When people see me breastfeeding my almost 5-year-old, I get a ton of comments (as you can imagine, and might be making right now). But before you hit the comment button, please spare me the “he needs to learn to be independent.”
I know it’s hard to watch the news and see the amount of kids killing kids, violence in schools and bullying. We want to find an answer, we want to have someone to blame. It seems to be the knee-jerk reaction to think that these kids aren’t being disciplined enough, that their parents need to beat some sense into them.
Reality TV and social media have created an entire population of instant doctors, lactation consultants, psychologists, scientists, parenting experts and many other professionals. While sitting on the couch and spewing out opinions on the internet as facts is a most popular pastime these days, an expert you are not. The way you become an expert is to go to school for a long time and then work in that field for a long time.
This is where I come in as a social worker with a master’s degree and 14 years' experience with abused and neglected children. If there is one thing that I can tell you, it’s that being breastfed for too long isn’t the issue with kids these days.
Independence is fostered, not forced. It’s like a seed in soil that needs water and sunlight. It soaks up the nutrients of the earth and begins to sprout, pushing upward toward direct sunlight. Once it bursts through the topsoil, it unfolds its leaves. The plant continues to soak up water and nutrients from the earth and pulls them up the stem into the leaves where sunlight is drawn in. Soon a colorful flower blooms.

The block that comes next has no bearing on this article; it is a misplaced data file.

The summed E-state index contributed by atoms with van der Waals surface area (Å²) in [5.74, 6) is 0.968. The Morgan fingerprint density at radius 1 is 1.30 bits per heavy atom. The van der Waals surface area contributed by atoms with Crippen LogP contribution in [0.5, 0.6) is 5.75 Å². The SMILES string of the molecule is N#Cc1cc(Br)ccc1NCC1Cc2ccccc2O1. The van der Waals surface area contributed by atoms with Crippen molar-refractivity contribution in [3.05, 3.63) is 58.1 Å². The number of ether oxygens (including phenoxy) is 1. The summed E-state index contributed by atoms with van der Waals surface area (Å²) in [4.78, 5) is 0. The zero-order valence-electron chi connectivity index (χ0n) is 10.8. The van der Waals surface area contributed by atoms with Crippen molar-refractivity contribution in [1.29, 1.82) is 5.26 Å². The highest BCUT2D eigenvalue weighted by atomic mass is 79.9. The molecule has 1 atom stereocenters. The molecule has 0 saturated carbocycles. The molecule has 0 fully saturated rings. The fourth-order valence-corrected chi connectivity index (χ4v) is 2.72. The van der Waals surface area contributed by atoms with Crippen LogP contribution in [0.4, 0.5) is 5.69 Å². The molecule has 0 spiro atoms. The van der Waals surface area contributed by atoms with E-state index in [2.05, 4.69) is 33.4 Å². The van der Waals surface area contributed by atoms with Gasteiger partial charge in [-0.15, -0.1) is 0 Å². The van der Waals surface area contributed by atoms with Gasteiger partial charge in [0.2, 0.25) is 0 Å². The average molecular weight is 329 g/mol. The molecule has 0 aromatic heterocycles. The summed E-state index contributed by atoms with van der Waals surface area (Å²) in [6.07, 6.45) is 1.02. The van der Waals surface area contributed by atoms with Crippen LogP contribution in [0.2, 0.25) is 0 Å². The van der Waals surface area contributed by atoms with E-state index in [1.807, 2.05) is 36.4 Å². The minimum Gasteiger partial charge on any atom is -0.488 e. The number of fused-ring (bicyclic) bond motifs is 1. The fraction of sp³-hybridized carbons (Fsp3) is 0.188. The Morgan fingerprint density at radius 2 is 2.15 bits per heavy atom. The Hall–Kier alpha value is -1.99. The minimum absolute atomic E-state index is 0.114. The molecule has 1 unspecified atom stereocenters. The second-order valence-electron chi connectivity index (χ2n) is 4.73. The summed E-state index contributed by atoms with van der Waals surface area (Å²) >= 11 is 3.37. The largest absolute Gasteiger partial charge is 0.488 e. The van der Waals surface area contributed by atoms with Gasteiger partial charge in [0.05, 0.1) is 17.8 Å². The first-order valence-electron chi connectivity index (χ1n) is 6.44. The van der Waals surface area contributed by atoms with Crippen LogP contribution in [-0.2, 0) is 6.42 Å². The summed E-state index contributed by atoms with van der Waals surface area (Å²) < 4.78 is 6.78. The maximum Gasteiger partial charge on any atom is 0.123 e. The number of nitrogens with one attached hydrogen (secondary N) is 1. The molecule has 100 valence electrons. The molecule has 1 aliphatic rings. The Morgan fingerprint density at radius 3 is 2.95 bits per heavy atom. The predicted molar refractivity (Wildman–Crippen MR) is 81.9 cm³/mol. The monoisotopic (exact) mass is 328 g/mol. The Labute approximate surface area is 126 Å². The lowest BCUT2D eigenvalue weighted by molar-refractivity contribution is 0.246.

You cannot kick the seed to go faster. You cannot slap the seed to make its flower bloom. You can’t yell at it or send it to military school to make this process go any quicker. You cannot force a child into independence. Forcing a child to grow up is a common desire for many modern parents. We tell them to quit crying, stop whining, get up you’re OK, stop acting like a baby and so on.
When we force kids into what we think is growing up, we do not give them time to gain the trust, attachment, connection and love that they need to really be independent someday. This force can cause long-term anxiety, distrust of the world, depression and lead to other issues down the line such as emotional, psychological and behavioral issues, drug abuse, violence and a bunch of other things that some people feel they are warding off. So it seems we are back where we started with wanting an answer to the violence we see in kids.
Force is not the answer. Just as we cannot rush the gestation period of a fetus or jump and down to make the earth spin quicker on its axis, we cannot rush childhood. It has a purpose. A really vital one.
Keep the kids close — you don’t have to breastfeed to do this, but you can, and it will have positive effects, not negative ones. It fosters that love and connection that will lead to trust, emotional stability, self-esteem and independence.
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